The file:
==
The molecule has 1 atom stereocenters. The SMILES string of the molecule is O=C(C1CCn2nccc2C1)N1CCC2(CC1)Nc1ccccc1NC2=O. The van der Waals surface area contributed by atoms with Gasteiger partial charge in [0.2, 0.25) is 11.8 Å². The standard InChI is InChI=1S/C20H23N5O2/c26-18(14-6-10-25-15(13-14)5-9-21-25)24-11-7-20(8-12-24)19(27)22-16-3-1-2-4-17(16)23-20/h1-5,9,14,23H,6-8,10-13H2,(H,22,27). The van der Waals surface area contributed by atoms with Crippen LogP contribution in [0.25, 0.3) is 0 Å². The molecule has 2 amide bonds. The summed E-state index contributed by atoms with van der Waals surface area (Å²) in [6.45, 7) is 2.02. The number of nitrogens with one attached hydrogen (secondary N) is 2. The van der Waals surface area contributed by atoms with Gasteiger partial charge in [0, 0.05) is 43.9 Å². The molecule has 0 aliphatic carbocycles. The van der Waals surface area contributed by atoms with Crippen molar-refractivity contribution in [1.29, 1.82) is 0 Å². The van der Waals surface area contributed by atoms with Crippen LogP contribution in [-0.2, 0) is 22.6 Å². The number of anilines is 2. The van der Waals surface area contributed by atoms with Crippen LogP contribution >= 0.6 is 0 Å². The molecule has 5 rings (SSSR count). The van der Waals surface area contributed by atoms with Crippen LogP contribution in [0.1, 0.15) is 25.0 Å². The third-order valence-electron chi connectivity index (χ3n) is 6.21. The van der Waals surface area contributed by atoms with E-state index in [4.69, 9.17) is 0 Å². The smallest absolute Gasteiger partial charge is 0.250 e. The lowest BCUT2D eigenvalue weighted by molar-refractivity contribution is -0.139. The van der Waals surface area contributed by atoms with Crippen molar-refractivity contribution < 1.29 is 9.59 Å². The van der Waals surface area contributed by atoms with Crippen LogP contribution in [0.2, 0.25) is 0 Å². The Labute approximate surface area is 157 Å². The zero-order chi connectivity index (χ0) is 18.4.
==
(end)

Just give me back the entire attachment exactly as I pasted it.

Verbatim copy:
The molecule has 1 atom stereocenters. The SMILES string of the molecule is O=C(C1CCn2nccc2C1)N1CCC2(CC1)Nc1ccccc1NC2=O. The van der Waals surface area contributed by atoms with Gasteiger partial charge in [0.2, 0.25) is 11.8 Å². The standard InChI is InChI=1S/C20H23N5O2/c26-18(14-6-10-25-15(13-14)5-9-21-25)24-11-7-20(8-12-24)19(27)22-16-3-1-2-4-17(16)23-20/h1-5,9,14,23H,6-8,10-13H2,(H,22,27). The van der Waals surface area contributed by atoms with Crippen LogP contribution in [0.25, 0.3) is 0 Å². The molecule has 2 amide bonds. The summed E-state index contributed by atoms with van der Waals surface area (Å²) in [6.45, 7) is 2.02. The number of nitrogens with one attached hydrogen (secondary N) is 2. The van der Waals surface area contributed by atoms with Gasteiger partial charge in [0, 0.05) is 43.9 Å². The molecule has 0 aliphatic carbocycles. The van der Waals surface area contributed by atoms with Crippen molar-refractivity contribution in [1.29, 1.82) is 0 Å². The van der Waals surface area contributed by atoms with Crippen LogP contribution in [-0.2, 0) is 22.6 Å². The number of anilines is 2. The van der Waals surface area contributed by atoms with Crippen LogP contribution >= 0.6 is 0 Å². The molecule has 5 rings (SSSR count). The van der Waals surface area contributed by atoms with Crippen LogP contribution in [0.1, 0.15) is 25.0 Å². The third-order valence-electron chi connectivity index (χ3n) is 6.21. The van der Waals surface area contributed by atoms with E-state index in [4.69, 9.17) is 0 Å². The smallest absolute Gasteiger partial charge is 0.250 e. The lowest BCUT2D eigenvalue weighted by molar-refractivity contribution is -0.139. The van der Waals surface area contributed by atoms with Crippen molar-refractivity contribution < 1.29 is 9.59 Å². The van der Waals surface area contributed by atoms with Crippen LogP contribution in [0.2, 0.25) is 0 Å². The Labute approximate surface area is 157 Å². The zero-order chi connectivity index (χ0) is 18.4.